I’ve got that skin-crawling-uncomfortable-what-the-hell-am-I-doing-with-my-life feeling again. You know what I mean – or perhaps you don’t. Perhaps you’re perfectly happy with your life. Perhaps you don’t know what the hell I’m talking about.
Or perhaps you do.
It has been a familiar companion of mine for years. Like … so long, I can’t remember the first time. It’s the claustraphobic feeling of being trapped and not knowing how to get out of it. It’s the bone-tiredness of not wanting to deal with the everyday drudge that is life. It is the dread of work the next day. Wanting to bury yourself in bed. Guilt that you’re playing the role of a person that is ‘perfectly fine’ but you’re really not. The wanting to not ‘be’.
I usually share these blog posts on Facebook because I know more people there than Twitter (no offence Twitter, but I really don’t get you) and honestly, if you didn’t Facebook it, did it really happen?
But I won’t be doing that with this one.
I don’t want my partner to see it. (Yeah, you guessed it. He’s not a Twitterer.) I feel ashamed of feeling this way. If I was to actually mouth these words out loud to him, I would feel so stupid and ungrateful and at a complete loss to explain why … just no.
He’s seen me in childbirth. I shall spare him this. Try to keep the romance from completely dying out.
Of course, my logical brain – the one that doesn’t get swayed by the huge behemoth that is emotions – knows, or at least suspects, that this is due to being in lockdown for 4 weeks.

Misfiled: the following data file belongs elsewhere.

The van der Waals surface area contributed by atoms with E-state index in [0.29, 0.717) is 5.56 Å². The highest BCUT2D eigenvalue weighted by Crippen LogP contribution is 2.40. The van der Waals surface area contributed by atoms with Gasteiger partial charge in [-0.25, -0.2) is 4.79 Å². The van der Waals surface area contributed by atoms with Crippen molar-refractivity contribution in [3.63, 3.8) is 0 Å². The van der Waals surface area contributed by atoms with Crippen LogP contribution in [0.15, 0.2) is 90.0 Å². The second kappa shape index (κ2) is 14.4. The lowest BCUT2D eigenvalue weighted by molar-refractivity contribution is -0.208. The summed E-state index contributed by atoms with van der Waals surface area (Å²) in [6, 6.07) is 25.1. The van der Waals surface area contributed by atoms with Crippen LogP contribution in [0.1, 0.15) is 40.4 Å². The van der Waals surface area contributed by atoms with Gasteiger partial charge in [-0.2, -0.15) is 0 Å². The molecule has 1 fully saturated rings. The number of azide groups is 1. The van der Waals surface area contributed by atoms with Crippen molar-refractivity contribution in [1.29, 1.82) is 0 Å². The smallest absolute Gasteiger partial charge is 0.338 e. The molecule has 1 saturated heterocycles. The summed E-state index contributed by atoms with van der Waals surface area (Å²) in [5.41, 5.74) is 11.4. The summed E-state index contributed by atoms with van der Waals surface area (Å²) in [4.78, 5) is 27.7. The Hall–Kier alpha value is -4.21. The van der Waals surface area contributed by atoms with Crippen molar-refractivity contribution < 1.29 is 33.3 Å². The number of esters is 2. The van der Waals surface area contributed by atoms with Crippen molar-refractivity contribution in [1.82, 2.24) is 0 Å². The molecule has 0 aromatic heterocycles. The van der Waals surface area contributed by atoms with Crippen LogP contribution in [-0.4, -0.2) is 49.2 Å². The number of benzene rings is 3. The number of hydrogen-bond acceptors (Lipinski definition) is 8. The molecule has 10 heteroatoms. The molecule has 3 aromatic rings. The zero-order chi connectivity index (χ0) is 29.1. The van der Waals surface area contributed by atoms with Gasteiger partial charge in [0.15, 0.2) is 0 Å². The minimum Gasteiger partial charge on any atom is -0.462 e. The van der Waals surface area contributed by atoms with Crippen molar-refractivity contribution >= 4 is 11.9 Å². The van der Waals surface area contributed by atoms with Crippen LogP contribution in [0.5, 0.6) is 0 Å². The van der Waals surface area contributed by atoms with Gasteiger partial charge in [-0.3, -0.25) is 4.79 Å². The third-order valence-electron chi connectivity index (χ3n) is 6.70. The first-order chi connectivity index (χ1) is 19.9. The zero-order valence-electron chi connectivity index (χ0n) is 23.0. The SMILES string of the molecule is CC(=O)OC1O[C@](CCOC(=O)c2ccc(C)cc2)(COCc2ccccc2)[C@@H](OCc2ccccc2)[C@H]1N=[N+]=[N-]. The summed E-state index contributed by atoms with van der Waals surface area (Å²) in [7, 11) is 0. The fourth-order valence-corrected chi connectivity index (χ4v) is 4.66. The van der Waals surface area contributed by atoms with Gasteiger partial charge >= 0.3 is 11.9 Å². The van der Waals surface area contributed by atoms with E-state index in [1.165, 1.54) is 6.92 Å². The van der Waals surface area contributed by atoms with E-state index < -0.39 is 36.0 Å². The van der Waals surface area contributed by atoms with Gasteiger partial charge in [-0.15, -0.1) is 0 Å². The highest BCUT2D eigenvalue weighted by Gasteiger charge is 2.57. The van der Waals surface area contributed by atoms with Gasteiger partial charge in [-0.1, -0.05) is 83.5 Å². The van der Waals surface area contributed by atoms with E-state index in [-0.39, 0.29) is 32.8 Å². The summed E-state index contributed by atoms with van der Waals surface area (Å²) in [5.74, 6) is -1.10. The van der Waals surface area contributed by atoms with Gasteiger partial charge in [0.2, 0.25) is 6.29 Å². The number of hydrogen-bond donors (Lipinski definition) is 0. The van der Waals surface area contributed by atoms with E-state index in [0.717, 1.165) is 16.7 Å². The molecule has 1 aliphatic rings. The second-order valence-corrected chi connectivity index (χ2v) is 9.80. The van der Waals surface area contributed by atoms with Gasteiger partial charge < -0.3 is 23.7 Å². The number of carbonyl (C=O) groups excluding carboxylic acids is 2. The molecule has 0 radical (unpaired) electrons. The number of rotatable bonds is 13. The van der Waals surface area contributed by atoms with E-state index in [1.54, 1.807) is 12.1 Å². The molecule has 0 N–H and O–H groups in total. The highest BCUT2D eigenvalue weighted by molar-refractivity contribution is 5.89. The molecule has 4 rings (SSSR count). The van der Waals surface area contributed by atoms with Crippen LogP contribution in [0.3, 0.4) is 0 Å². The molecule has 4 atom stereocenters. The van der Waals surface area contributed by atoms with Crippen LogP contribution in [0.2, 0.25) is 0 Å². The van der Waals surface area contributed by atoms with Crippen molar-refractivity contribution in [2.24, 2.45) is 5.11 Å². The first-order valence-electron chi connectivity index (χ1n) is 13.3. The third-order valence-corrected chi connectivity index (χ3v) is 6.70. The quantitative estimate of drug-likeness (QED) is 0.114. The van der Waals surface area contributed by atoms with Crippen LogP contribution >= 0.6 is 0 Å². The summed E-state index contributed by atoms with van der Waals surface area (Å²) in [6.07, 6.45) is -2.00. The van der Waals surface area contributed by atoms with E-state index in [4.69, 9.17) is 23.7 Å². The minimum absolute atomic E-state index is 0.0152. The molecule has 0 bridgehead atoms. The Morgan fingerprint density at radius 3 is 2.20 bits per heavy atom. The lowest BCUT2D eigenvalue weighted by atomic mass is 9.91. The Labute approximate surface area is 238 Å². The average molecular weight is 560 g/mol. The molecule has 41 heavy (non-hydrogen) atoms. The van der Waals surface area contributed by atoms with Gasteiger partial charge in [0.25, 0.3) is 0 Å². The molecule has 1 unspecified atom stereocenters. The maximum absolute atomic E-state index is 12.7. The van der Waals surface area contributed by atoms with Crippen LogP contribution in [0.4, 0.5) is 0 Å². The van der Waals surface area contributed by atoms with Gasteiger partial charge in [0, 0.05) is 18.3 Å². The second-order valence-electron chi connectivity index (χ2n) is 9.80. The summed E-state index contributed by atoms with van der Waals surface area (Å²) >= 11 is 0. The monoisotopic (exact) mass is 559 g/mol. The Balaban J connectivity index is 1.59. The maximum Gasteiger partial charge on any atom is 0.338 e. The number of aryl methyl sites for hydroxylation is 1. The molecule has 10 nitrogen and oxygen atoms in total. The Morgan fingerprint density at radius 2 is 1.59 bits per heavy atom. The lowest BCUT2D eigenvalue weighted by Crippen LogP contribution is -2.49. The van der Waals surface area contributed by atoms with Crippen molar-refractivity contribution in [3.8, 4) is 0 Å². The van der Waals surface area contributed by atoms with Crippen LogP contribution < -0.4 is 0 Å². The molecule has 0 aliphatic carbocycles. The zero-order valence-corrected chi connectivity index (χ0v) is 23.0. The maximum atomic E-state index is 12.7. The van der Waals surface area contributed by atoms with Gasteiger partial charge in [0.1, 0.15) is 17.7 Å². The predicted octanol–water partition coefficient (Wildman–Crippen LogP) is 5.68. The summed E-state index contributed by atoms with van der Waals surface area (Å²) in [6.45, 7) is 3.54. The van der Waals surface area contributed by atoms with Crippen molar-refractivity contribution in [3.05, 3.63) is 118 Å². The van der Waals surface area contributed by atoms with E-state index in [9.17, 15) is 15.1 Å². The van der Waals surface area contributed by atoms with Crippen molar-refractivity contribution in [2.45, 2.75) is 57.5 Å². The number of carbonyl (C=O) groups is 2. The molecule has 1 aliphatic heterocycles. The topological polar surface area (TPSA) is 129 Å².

And also spending the last 4 weeks averaging 9-10 hr days working from home on things that are slightly outside my comfort zone because of changes in circumstances (yeah-dohy), new opportunities and the desire to appear indispensible should the shizzle hit the fan for our company and hard decisions need to be made.
Ooh. That last point made me tear up. Must be the one I’m most worried about.
So yeah. Not a good place. I do strongly suspect I’m not the only one and this is indeed a traumatic experience that we are all working hard to make light of when in fact it has changed the way we work, play, view our world and plan for the future.
We had a family get-together planned for end of July. Two-thirds of my grown-up kids and my mum were coming over to spend a week in gorgeous Queenstown. We’d booked an AirBnB and paid the deposit and everything. Now we don’t know if they’ll be able to come over. Should NIH and the littlest princess and I still go down there and spend a week in a huge house, just the 3 of us? If the bans on international travel still exist, should we ask local friends if they’d like to join us? Should we see if we can get the booking postponed until another time?
These thoughts swirl around in my head. First world problems, to be sure. But damn, we’ve been planning this for a year! And we are not exactly flush with cash – it’s taken so long to gather the savings to pay for it. But I haven’t seen my grown up kids since last May. Nothing makes me feel the distance as much as now does.
And whilst I can neither confirm nor deny it, there may or may not be an impending addition to the family tree in mid-November. Will I be able to be there to support the arrival of this impending addition? It’s so hard to say – at the moment, we’re just hanging out for contactless takeaways to be reinstated.
So much emotion pressing down, it’s hard to breath at times (no covidesque pun there).
I feel like the proverbial rat in a trap, wanting to gnaw its own leg off to get out yet knowing that’s not an entirely wise course of action. Thoughts and prayers, right?